Everyone knows about the addiction epidemic that has swept America. Every state in the union has been shocked into action by the number of issues addiction has caused, including overdose deaths. Because of the high relapse rate for people with substance use disorder, researchers have been looking to new strategies. One of these is medication-assisted recovery.
Traditionally, many rehabs have followed the 12-Step model of addiction recovery. Instead of reducing drinking or drug use, these programs typically call for abstinence. Another strategy has been the use of methadone for heroin addicts. This has been controversial. Access has also been an issue, because doctors who dispense it must be specially trained. They are also limited in how many patients they can dispense it to. This means it's hard for addicts to get help.
In recent years, new options have come into play
Buprenorphine acts much like methadone. However, it can be prescribed by any doctor, and patients can take it at home. These factors mean that more people, especially people in rural areas with few physicians, have better access to the drug. These opioid agonist therapies will always have critics. But the fact remains that while using these drugs, addicts have a period of very clear thinking. They can make better decisions and start rebuilding.
Another treatment that is becoming more commonly used is medical marijuana. This is particularly important for prescription drug users who have legitimate chronic pain. Though they may have had an unhealthy dependence on drugs, using cannabis can help them find relief for their very real pain.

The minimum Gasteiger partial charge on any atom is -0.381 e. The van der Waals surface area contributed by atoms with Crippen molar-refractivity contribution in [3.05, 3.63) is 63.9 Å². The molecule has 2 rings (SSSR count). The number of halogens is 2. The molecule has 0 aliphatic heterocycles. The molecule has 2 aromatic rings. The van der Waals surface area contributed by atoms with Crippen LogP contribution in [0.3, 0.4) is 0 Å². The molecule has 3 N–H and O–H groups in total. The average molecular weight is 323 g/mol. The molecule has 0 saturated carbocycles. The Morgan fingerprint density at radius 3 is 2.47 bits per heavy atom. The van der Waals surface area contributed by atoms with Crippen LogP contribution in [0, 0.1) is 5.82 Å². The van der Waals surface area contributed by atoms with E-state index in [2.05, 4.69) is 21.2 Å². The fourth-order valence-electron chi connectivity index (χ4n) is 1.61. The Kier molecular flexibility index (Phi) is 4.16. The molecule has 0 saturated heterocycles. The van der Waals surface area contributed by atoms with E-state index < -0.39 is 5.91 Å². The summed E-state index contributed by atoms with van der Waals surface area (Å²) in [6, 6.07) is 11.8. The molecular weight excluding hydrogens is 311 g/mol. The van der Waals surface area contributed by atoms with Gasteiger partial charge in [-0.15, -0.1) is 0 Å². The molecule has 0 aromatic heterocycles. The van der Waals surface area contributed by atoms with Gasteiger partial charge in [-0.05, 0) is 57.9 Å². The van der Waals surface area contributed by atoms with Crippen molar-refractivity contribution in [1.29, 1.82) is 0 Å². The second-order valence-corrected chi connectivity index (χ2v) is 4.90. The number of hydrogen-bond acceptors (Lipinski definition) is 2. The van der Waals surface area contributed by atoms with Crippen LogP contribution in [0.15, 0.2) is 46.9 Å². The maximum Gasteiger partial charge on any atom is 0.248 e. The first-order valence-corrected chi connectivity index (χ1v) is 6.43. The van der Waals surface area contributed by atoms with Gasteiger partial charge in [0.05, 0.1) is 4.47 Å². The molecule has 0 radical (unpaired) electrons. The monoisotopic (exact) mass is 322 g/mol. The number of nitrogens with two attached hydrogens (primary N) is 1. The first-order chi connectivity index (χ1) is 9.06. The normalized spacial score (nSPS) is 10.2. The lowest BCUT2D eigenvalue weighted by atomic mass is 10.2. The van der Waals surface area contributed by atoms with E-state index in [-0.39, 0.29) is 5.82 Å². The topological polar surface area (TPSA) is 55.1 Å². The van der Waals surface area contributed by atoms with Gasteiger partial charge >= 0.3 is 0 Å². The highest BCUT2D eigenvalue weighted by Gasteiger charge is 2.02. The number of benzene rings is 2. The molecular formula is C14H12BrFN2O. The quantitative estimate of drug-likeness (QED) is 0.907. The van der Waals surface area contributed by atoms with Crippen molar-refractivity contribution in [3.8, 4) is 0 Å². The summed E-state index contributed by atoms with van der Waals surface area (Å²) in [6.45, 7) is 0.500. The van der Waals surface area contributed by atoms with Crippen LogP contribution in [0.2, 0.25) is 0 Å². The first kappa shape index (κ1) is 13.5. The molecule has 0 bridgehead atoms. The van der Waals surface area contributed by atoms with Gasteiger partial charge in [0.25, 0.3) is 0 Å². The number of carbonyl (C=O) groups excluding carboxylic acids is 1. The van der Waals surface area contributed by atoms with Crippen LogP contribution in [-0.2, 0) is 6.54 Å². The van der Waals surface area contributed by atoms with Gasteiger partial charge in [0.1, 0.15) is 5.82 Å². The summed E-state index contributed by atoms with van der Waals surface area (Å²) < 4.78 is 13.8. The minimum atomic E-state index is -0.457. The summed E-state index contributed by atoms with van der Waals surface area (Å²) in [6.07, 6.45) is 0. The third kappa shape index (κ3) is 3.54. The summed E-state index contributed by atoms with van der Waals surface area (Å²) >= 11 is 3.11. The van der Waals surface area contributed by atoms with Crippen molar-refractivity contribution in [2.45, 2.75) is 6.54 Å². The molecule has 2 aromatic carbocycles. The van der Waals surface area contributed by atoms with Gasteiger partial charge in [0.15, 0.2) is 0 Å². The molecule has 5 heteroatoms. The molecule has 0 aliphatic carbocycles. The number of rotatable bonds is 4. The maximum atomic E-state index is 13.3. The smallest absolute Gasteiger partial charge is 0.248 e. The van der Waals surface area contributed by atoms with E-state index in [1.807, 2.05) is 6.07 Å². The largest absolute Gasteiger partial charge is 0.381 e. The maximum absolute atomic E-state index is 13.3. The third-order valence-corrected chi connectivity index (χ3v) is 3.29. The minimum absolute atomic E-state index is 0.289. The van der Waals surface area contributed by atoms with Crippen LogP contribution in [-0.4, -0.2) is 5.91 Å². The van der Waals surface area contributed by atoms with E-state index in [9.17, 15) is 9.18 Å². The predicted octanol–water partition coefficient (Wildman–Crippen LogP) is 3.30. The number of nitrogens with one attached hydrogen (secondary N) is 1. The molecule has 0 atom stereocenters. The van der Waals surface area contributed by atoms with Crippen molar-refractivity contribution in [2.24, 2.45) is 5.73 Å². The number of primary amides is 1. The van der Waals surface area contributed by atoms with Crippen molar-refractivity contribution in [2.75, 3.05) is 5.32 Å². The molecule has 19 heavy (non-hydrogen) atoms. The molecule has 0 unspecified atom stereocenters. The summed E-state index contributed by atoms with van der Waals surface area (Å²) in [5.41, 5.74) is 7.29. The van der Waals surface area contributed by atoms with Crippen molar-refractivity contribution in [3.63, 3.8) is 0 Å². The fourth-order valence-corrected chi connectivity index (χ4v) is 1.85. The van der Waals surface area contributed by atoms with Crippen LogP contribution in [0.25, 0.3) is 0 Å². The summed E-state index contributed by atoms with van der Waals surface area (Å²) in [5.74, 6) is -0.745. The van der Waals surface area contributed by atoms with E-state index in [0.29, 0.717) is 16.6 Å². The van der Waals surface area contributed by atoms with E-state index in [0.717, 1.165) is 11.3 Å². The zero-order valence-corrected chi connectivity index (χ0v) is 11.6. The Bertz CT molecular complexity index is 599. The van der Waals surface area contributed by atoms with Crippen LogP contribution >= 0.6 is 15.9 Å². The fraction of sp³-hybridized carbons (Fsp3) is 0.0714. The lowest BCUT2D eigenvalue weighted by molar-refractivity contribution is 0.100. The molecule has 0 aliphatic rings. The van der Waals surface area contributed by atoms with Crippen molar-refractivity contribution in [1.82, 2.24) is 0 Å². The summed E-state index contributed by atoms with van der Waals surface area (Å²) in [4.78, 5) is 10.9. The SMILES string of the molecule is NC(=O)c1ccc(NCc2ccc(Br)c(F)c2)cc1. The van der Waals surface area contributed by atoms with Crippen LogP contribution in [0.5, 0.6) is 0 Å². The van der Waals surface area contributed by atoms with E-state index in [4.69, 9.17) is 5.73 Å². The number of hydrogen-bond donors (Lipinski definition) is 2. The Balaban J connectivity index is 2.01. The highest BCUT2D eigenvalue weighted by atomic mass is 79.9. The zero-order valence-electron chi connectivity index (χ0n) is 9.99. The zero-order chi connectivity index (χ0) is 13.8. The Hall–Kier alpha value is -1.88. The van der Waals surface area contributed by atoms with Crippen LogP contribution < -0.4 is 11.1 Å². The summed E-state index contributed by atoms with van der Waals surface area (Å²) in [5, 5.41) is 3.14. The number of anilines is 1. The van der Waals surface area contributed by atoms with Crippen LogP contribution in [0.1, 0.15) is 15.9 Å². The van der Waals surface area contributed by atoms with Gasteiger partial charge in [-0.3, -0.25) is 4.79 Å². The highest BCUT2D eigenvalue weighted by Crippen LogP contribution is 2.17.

Researchers hypothesized that drug-seeking and food-seeking behaviors might be linked
Some interesting work is being done with drugs designed to treat diabetes and obesity. They know that drugs affecting receptors for the hormone GLP-1 can affect appetite. Experiments have shown that the same drugs that can help affect appetite also reduce the desire for drugs like cocaine.
There are several FDA approved drugs for obesity that already target GLP-1. Scientists have already found doses that help reduce drug-seeking tendencies and limit the occurrence of side effects. More research on GLP-1 and how it works in the brain may provide doctors with new insights into addiction.
If you need help with chemical dependency, know that you're not alone. There's plenty of support available. Reach out to The Haven today to learn more about drug treatment and transitional living.